leer (n.) Look up leer at Dictionary.com
"a significant glance, amorous or malign or both," 1590s, from leer (v.).
leer (v.) Look up leer at Dictionary.com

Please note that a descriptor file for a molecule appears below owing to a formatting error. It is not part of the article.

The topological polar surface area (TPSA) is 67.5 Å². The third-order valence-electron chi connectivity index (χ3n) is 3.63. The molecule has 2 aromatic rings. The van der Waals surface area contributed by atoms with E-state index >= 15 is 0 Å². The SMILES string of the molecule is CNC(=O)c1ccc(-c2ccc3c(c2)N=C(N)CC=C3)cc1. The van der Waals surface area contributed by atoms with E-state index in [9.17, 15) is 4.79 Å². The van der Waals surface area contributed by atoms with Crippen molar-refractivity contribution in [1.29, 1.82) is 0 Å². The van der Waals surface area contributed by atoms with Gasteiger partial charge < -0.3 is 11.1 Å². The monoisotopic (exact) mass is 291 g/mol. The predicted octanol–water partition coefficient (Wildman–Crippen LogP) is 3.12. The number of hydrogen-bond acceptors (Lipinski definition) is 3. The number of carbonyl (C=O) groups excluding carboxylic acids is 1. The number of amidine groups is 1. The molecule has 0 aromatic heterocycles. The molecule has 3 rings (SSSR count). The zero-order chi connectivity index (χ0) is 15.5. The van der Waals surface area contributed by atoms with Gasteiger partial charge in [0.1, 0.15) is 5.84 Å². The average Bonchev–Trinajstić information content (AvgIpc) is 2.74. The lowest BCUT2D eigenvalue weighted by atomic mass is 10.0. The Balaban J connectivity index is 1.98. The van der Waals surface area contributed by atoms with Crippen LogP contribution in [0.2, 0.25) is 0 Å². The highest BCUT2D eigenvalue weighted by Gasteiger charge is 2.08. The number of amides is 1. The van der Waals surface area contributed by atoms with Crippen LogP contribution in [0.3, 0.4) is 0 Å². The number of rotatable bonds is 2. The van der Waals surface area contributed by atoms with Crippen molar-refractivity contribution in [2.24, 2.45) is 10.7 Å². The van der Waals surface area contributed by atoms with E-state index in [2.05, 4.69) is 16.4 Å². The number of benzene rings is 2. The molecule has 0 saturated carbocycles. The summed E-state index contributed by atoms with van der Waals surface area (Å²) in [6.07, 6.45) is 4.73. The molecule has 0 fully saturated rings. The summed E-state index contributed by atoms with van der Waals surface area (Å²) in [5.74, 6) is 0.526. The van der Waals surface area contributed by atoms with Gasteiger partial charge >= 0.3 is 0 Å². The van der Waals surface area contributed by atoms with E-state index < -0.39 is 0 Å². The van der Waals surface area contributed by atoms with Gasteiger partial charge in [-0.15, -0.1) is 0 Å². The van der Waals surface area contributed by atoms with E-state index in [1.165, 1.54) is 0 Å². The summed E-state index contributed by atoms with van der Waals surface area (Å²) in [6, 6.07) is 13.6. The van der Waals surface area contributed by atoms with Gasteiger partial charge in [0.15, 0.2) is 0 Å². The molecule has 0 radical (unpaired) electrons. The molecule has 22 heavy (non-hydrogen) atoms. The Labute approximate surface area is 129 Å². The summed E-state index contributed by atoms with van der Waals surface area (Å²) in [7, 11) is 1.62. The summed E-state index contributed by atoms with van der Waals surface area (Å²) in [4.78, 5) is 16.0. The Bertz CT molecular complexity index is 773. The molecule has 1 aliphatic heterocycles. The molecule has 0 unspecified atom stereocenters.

1520s, "to look obliquely" (since 18c. usually implying a lustful, wolfish, malicious intent), probably from Middle English noun ler "cheek," from Old English hleor "the cheek, the face," from Proto-Germanic *hleuza- "near the ear," from *hleuso- "ear," from PIE root *kleu- "to hear." If so, the notion is probably of "looking askance" (compare the figurative development of cheek). Related: Leered; leering.